I could say no
May 24, 2020
The power of “no” will keep you out of traps.
Saying “no” starts with saying “yes”.
“No” starts with a desire for integrity before God alone.
Daniel was determined not to defile himself… (Daniel 1:8)
Daniel’s deeper “yes” was his daily relationship with God.
He prayed three times a day, just as he had always done, giving thanks to his God. (Daniel 6:10b, NLT)
First “no”: Other people and their plans for your life.
“Select only strong, healthy, and good-looking young men,” he said. “Make sure they are well versed in every branch of learning, are gifted with knowledge and good judgment, and are suited to serve in the royal palace. Train these young men in the language and literature of Babylon.” (Daniel 1:4, NLT)
Sometimes you are going to need to say no to “_______________________________” so that you can invest in “___________________________________”.
You will need to say no to people who are not aligned with you __________________________________.
[Some tips for saying no to people.
1. Be polite.
2. Be direct.
3. Don’t apologize.
4. Don’t lie.
5. Give other options.
Second “no”: Ungodly wants and desires.
But Daniel was determined not to defile himself by eating the food and wine given to them by the king. He asked the chief of staff for permission not to eat these unacceptable foods. (Daniel 1:8, NLT)
For the grace of God has appeared that offers salvation to all people. It teaches us to say “No” to ungodliness and worldly passions, and to live self-controlled, upright and godly lives in this present age, (Titus 2:11–12, NIV)
Third “no”: Fear.
Sometimes our struggle with “no” is about ____________________________________________.
I will give you one more chance to bow down and worship the statue I have made when you hear the sound of the musical instruments. But if you refuse, you will be thrown immediately into the blazing furnace. And then what god will be able to rescue you from my power?” (Daniel 3:15, NLT)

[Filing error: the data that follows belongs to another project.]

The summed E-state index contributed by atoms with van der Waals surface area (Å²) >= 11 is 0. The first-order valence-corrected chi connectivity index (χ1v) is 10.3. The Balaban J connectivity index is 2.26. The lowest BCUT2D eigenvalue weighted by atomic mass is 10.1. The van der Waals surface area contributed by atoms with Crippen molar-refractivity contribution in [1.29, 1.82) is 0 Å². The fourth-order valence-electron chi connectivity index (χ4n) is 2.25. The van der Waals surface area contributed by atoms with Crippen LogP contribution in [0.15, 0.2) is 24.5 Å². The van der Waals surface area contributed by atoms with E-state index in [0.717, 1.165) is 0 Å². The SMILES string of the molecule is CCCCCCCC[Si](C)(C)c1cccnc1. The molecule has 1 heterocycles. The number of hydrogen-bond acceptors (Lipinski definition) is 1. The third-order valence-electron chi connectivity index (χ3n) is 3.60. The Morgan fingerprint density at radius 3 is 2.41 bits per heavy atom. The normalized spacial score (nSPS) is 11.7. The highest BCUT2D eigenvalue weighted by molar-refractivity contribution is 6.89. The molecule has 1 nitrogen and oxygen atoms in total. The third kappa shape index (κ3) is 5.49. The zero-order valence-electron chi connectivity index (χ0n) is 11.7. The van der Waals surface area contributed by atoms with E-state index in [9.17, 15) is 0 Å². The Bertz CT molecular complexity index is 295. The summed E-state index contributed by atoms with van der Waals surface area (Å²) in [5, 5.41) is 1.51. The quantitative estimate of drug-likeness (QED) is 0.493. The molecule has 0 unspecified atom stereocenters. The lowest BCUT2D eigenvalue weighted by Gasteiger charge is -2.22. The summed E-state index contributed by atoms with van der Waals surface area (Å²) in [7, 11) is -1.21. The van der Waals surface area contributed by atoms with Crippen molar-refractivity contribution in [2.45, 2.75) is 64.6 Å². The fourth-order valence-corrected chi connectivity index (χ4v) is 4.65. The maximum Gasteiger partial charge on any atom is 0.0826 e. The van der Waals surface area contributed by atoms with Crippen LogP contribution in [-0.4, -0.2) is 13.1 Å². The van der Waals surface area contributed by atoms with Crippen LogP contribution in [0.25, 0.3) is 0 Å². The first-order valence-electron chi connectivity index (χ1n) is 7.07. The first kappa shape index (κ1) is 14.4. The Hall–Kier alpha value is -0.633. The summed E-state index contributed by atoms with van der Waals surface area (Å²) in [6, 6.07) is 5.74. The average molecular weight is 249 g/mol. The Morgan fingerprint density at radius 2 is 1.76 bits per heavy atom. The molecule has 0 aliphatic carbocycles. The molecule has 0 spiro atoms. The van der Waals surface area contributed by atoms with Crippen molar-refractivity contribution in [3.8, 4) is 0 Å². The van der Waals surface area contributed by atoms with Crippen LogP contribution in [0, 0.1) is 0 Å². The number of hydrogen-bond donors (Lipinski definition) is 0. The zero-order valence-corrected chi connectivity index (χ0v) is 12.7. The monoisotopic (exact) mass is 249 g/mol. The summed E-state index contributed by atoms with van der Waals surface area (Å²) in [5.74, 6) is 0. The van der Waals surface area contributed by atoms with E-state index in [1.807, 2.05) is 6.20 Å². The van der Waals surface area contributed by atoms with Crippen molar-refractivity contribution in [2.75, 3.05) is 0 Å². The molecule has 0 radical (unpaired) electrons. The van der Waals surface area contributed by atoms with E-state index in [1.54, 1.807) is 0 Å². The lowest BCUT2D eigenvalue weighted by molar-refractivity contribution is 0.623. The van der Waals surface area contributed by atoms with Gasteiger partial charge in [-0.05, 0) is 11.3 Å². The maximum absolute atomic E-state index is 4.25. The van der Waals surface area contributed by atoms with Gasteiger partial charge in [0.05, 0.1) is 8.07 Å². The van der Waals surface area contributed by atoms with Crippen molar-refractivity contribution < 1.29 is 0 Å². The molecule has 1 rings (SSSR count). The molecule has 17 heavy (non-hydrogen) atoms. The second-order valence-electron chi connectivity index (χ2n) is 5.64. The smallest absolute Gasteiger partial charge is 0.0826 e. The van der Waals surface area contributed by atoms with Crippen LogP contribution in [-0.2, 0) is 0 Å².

1. God is your _________________________________.
Shadrach, Meshach, and Abednego replied, “O Nebuchadnezzar, we do not need to defend ourselves before you. (Daniel 3:16, NLT)
2. God is ______________________________ than this situation.
If we are thrown into the blazing furnace, the God whom we serve is able to save us. He will rescue us from your power, Your Majesty. (Daniel 3:17, NLT)
3. Even if it doesn’t turn out, God will ____________________________________!
But even if he doesn’t, we want to make it clear to you, Your Majesty, that we will never serve your gods or worship the gold statue you have set up.” (Daniel 3:18, NLT)
Behind every wise no is a better ______________________.
A deeper study for individuals and small groups.
Warming Up to God
In what way are you currently feeling pressured by the world around you? Talk openly with God and others in your group about your struggles.
Getting into the Word
The real test of saying “no” comes in unfamiliar surroundings. Daniel and his friends were abducted from their home and taken to Babylon when they were probably only twelve to fourteen years old. In Babylon they were placed in a three-year university to become Babylonian operatives. A crisis of conscience erupted when the first meal was served.
What specific tactics were used to give these young Jews a new Babylonian orientation (3-7)?
Why were the food regulations of the Old Testament Law so important to Daniel (vv. 8-10)?
Do you think he was making a big issue out of a minor problem? Explain.
What steps did Daniel take to provide a creative alternative to the king's plan (vv. 11-14)?
What criteria can Christians use today to determine which activities we will engage in and which we won't?
In all that Daniel and his friends experienced, where do you find the greatest encouragement in this first chapter.
Talk about saying “no”. Is there something in your life you are struggling to say no to? How are you dealing with that? Avoiding it? Being aggressive? How is that strategy working? What can you do differently in light of this week’s message?
Responding in Prayer
Pray for wisdom and conviction that you might know better how to be in the world but not of it.